ISBN: 978-1-09-052572-7

Page Count: 212

Publisher: Self

Review Posted Online: March 3, 2020

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King fans won’t be disappointed, though most will likely prefer the scarier likes of The Shining and It.


The master of modern horror returns with a loose-knit parapsychological thriller that touches on territory previously explored in Firestarter and Carrie.

Tim Jamieson is a man emphatically not in a hurry. As King’s (The Outsider, 2018, etc.) latest opens, he’s bargaining with a flight attendant to sell his seat on an overbooked run from Tampa to New York. His pockets full, he sticks out his thumb and winds up in the backwater South Carolina town of DuPray (should we hear echoes of “pray”? Or “depraved”?). Turns out he’s a decorated cop, good at his job and at reading others (“You ought to go see Doc Roper,” he tells a local. “There are pills that will brighten your attitude”). Shift the scene to Minneapolis, where young Luke Ellis, precociously brilliant, has been kidnapped by a crack extraction team, his parents brutally murdered so that it looks as if he did it. Luke is spirited off to Maine—this is King, so it’s got to be Maine—and a secret shadow-government lab where similarly conscripted paranormally blessed kids, psychokinetic and telepathic, are made to endure the Skinnerian pain-and-reward methods of the evil Mrs. Sigsby. How to bring the stories of Tim and Luke together? King has never minded detours into the unlikely, but for this one, disbelief must be extra-willingly suspended. In the end, their forces joined, the two and their redneck allies battle the sophisticated secret agents of The Institute in a bloodbath of flying bullets and beams of mental energy (“You’re in the south now, Annie had told these gunned-up interlopers. She had an idea they were about to find out just how true that was"). It’s not King at his best, but he plays on current themes of conspiracy theory, child abuse, the occult, and Deep State malevolence while getting in digs at the current occupant of the White House, to say nothing of shadowy evil masterminds with lisps.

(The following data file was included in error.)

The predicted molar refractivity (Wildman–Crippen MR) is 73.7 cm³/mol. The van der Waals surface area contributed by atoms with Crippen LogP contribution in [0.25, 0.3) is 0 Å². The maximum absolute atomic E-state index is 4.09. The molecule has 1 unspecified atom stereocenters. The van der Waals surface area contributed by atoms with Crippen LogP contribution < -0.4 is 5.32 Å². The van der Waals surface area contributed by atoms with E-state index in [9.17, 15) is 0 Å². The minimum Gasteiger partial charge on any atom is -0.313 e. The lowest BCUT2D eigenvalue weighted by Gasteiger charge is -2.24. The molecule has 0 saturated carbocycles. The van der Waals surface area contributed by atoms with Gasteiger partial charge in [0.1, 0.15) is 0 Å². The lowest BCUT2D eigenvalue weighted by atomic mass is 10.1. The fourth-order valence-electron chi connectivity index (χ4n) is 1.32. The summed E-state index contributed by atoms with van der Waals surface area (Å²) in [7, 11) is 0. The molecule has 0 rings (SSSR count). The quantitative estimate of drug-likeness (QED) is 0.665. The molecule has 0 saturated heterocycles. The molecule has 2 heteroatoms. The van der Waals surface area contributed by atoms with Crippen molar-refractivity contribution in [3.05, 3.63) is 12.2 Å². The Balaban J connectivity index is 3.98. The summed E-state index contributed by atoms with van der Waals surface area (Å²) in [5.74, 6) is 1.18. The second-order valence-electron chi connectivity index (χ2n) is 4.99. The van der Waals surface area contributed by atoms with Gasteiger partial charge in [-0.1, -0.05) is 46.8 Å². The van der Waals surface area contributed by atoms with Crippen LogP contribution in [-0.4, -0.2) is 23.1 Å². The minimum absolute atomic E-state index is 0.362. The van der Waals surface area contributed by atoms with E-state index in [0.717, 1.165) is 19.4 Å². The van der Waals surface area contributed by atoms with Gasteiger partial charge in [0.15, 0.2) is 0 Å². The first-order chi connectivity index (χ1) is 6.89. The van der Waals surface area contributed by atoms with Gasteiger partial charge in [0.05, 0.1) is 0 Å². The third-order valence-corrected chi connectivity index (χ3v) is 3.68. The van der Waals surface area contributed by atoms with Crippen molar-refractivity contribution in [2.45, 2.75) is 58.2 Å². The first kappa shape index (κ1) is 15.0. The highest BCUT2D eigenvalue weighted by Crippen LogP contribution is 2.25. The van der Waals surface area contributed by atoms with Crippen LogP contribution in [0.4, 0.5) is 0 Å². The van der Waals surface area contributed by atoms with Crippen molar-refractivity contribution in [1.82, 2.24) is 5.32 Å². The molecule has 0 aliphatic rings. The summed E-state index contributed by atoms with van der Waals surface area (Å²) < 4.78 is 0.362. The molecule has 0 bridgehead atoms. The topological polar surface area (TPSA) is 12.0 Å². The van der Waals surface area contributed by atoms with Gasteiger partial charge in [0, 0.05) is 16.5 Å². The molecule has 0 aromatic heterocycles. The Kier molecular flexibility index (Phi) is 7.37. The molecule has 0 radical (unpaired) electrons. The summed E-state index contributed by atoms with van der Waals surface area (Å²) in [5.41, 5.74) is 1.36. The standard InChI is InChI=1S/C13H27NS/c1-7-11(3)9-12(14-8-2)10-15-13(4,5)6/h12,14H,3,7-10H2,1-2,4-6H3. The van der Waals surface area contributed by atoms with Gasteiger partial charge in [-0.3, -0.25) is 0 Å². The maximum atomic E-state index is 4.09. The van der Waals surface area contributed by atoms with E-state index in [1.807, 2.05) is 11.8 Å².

King fans won’t be disappointed, though most will likely prefer the scarier likes of The Shining and It.

Pub Date: Sept. 10, 2019

ISBN: 978-1-9821-1056-7

Page Count: 576

Publisher: Scribner

Review Posted Online: Aug. 4, 2019